Category Archives: Resources

Hotel Stays – Youth Athletes Travel From Home

Hotel stays in a big city for a small town athlete can be very exciting with new sites and sounds than at home. Being away from home after a long travel time and through a possible time change can make for a difficult adjustment. How coaches and parents handle their youth athletes can make the difference between winning and losing.

Hotel Stays - Youth Athletes TravelHotel Stays

Hotel stays are one of the biggest thrills that most youth athletes have when they travel out of town for athletic competitions. This usually means dramatically less adult supervision, the chance to do things that normally aren’t done at home and the chance to spend extra time with teammates, which usually means extra bonding between kids.

Dairy Products – Myths and Facts

Urban legends or “myths” are very common on society as word passes from one person to the next and is not always based on reality of fact. This article covers three common dairy product fallacies.

Dairy-ProductsDairy contains lots of fat that will affect my weight
This is partly true because dairy does contain essential fatty acids but they are good fats. Low fat versions are obviously better for you with less fat but the same amount of nutrients like vitamins and minerals. You need essential fatty acids to regulate metabolism and to keep your hair,

skin and nails healthy
Like any other food high in calories, the real goal is to use them in moderation. If you find that difficult, simply avoid whole milk products and stick to low or non-fat versions.

Sports Drink Ingredient Issue – Brominated Vegetable Oil

Brominated vegetable oil, aka BVO, is a patented product that is used as a flame retardant in plastics but is has also been used as an emulsifier in sports drinks since 1931. It took several decades before its harmful effects came to light and countries started banning its use in drinks.

Brominated-vegetable-oilSports drinks and citrus-flavored sodas use BVO in order to keep the fat-soluble citrus flavors suspended in the drink made primarily of water. Without something to keep them mixed, they would partially separate and float to the top of the drink making it less attractive to consumers.

The bromine attached to the vegetable oil molecules compete with iodine for receptor sites in the body. As a result, it stay in the body and can accumulate to dangerous levels that might lead to hypothyroidism, autoimmune disease, and cancer. Bromine is linked to organ damage, birth defects, schizophrenia, and hearing loss.

The US Food and Drug Administration listed BVO as “generally recognized as safe” (GRAS) in 1958. They withdrew the label in 1970. BVO was been prohibited in soft drinks in India in 1990 and banned as a food additive in Japan in 2010. To date, over 100 countries have now banned its use.

Salt and Sugar – Avoid Over-consumption

Salt and sugar are two of the most common food additives that doctors and nutritionists warn about.  Salt is sodium chloride which means it is an excellent source of sodium in your diet. Too much sodium can raise your blood pressure which increases the risk of heart disease and stroke. Sugar has increased in our diets to the point that it is causing serious health issues like tooth decay and obesity.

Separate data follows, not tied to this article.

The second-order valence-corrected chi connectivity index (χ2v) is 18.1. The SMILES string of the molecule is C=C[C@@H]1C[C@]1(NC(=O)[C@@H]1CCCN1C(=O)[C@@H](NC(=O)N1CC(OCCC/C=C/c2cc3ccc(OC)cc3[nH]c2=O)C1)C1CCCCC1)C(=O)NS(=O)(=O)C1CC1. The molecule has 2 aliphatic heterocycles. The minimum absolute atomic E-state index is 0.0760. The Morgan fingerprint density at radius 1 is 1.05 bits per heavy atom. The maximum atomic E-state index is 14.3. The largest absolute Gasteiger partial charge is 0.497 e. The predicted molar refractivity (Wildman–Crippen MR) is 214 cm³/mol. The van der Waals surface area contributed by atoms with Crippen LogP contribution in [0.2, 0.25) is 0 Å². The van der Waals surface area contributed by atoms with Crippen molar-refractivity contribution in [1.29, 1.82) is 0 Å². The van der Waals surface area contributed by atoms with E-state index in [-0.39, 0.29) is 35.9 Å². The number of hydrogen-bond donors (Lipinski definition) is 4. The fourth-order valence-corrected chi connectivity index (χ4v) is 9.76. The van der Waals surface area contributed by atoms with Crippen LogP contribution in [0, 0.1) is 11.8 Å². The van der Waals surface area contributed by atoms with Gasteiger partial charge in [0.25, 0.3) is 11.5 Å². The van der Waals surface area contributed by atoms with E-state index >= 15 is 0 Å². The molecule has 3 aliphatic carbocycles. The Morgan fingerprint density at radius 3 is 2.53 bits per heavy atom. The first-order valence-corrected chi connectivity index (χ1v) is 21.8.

Recommended daily salt intake from Institute of Medicine:

1-3yrs: 1000mg

4-8yrs:  1200 mg

9-50yrs: 1500mg

Ways to reduce salt intake:

Avoid high salt foods like burgers, sausage, chicken nuggets

Limit snacks like biscuits and crisps
Check food labels
Avoid pre-made sauces like pasta sauce
Check the ingredients on bread bags. Some have as much as 1g of salt in two slices.
Make your own soups – readymade soups have 2.5g of salt per serving.

Energy Dilemma – Replacing Energy Drinks

In the past month, Health Canada has approved more than a dozen “energy shot” drinks into the marketplace. With the ever increasing concern over caffeine and sugar levels they contain, parents and athlete are looking at replacing energy drinks with safer alternatives.

energy_drinksUsing Red Bull, Monster or any of the other types of energy drinks available can be dangerous and even deadly to your health. But what else can you use to be safe and still get the energy you need to compete and train? The key times when they are most sought after is right before a training session and in the middle of a long tournament when digesting a full meal may not be possible.

Believe it or not, there are over 600 energy drink options for you right now in stores. They will boost performance without a doubt and that is not in question. But they will also shrink your pocketbook at pretty high prices as well.

Importance Of Vitamin B

We all know that vitamins are important for proper functioning of our body, but there is a link between vitamin B and the performance of top athletes. The Vitamin B is referred to as a micronutrient and helps carbohydrates and proteins to convert into energy. It also helps in the production and repairing of cells.

VitaminAs per research conducted by experts at Oregon State University and published in the International Journal of Sport Nutrition and Exercise Metabolism stated that the lack of vitamin B in an athlete can make them less capable of performing high intensity workouts. Performance, workout recovery and muscle building is also very slow as compared to athletes who consume foods rich in vitamin B.

It has been found that a deficiency of vitamin B even in a small amount can reduce the recovery and performance of an athlete. The requirement of vitamin B differs from athlete to athlete depending on the intensity and types of exercise they perform, the total amount of the nutrient loss through urine, sweat and their varied diet.

Show Buttons
Hide Buttons